Olathe Mayor’s Children’s Fund Keeps Olathe Children Pain FreeIn 2023, Health Partnership Clinic screened more than 1,950 students in the Olathe School District Title One elementary schools. Of those screened, the Dental Team detected more than 450 cavities, and 106 children had urgent dental needs. All were suffering with various degrees of pain—making it difficult to eat, play, study and sleep.

That was true for two cousins, age eight and nine years old, attending Fairview Elementary. Thanks to the school nurse, their needs were identified, and she quickly reached out for help to several organizations, including Health Partnership.

“When the boys visited our clinic, both were in severe dental pain,” remembers Christina Cook, RDH, ECP II, dental hygienist and outreach coordinator. “One student needed 15 teeth worked on including five extractions and the other student had 12 teeth in poor shape, eventually resulting in three extractions.” The treatment has been completed, and the boys are now pain free and enjoying their summer.

Olathe Mayor’s Children’s Fund Keeps Olathe Children Pain Free“This is a great example of how collaboration and teamwork benefit our children,” Cook notes. “The school nurse worked with our clinic and other area oral health professionals to ensure quality dental care was available and thanks to the generous donation of the Mayor’s Children’s Fund, there was access that was affordable.”

Health Partnership works with many area non-profits to help ensure the children of Olathe receive quality, affordable and accessible dental, medical and behavioral health care. To schedule an appointment, call 913-648-2266.

To learn more about the Olathe Mayor’s Christmas Fund, visit

June is Pride Month

John SmartBy John Smart, LSCSW, Behavioral Health Clinician

The development of June as Pride Month dates back to the Stonewall Uprising that began on June 28, 1969 after a police raid of the Stonewall Inn, a gay bar in New York City’s Greenwich Village. The raids were a common form of the harassment and aggression toward the LGBTQ community at that time, and the Stonewall Uprising marked a major turning-point in the LGBTQ community’s response to discrimination.

Since the 1969 Stonewall Uprising, much progress has been made for LGBTQ rights, however, progress toward equality of any group is always met with resistance. Continued advocacy is needed in order to sustain and develop the growth of rights for the LGBTQ community. A recent example of controversy affecting the LGBTQ community is the focus on members of the transgender community. Many opinions have been developed about this community without understanding of the community itself. The below information from the Human Rights Campaign (HRC) can help provide an introduction to the people of the transgender community and some of the concerns they experience.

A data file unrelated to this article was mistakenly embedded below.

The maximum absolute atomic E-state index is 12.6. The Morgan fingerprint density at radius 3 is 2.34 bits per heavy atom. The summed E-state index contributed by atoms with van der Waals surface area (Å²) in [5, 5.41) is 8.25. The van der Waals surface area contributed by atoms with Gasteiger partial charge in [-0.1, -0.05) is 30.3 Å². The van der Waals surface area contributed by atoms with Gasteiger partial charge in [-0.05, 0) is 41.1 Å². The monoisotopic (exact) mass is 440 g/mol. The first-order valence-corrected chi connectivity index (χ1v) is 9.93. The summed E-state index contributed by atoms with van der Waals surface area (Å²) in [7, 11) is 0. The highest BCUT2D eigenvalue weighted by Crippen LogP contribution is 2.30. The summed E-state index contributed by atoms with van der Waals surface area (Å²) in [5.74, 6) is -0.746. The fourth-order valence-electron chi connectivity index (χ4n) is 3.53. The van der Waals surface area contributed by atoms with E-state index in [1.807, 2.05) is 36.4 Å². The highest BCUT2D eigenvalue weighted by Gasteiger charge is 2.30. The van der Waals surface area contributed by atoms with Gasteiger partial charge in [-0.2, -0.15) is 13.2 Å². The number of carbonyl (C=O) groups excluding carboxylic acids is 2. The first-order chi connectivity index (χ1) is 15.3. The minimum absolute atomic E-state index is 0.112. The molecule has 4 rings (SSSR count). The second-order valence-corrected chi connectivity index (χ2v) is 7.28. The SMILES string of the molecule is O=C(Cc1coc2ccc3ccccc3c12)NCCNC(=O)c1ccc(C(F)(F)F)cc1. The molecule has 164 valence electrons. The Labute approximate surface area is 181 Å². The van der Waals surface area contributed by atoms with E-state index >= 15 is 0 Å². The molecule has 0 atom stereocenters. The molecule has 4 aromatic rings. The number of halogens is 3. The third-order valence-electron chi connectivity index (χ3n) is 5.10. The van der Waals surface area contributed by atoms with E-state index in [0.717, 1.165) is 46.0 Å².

The Transgender Community

Pride MonthThe word “transgender” – or trans – is an umbrella term for people whose gender identity is different from the sex assigned to us at birth. Although the word “transgender” and our modern definition of it only came into use in the late 20th century, people who would fit under this definition have existed in every culture throughout recorded history.

The trans community is incredibly diverse. Some trans people identify as trans men or trans women, while others may describe themselves as non-binary, genderqueer, gender non-conforming, agender, bigender or other identities that reflect their personal experience. Some take hormones or have surgery as part of the transition, while others may change their pronouns or appearance.

In addition to experiencing problems related to stigma, harassment, and discrimination, members of the trans community face problems around lack of health insurance coverage– An HRC Foundation analysis found that 22 percent of trans people and 32 percent of trans people of color have no health insurance coverage. More than one-quarter (29 percent) of trans adults have been refused health care by a doctor or provider because of their gender identity.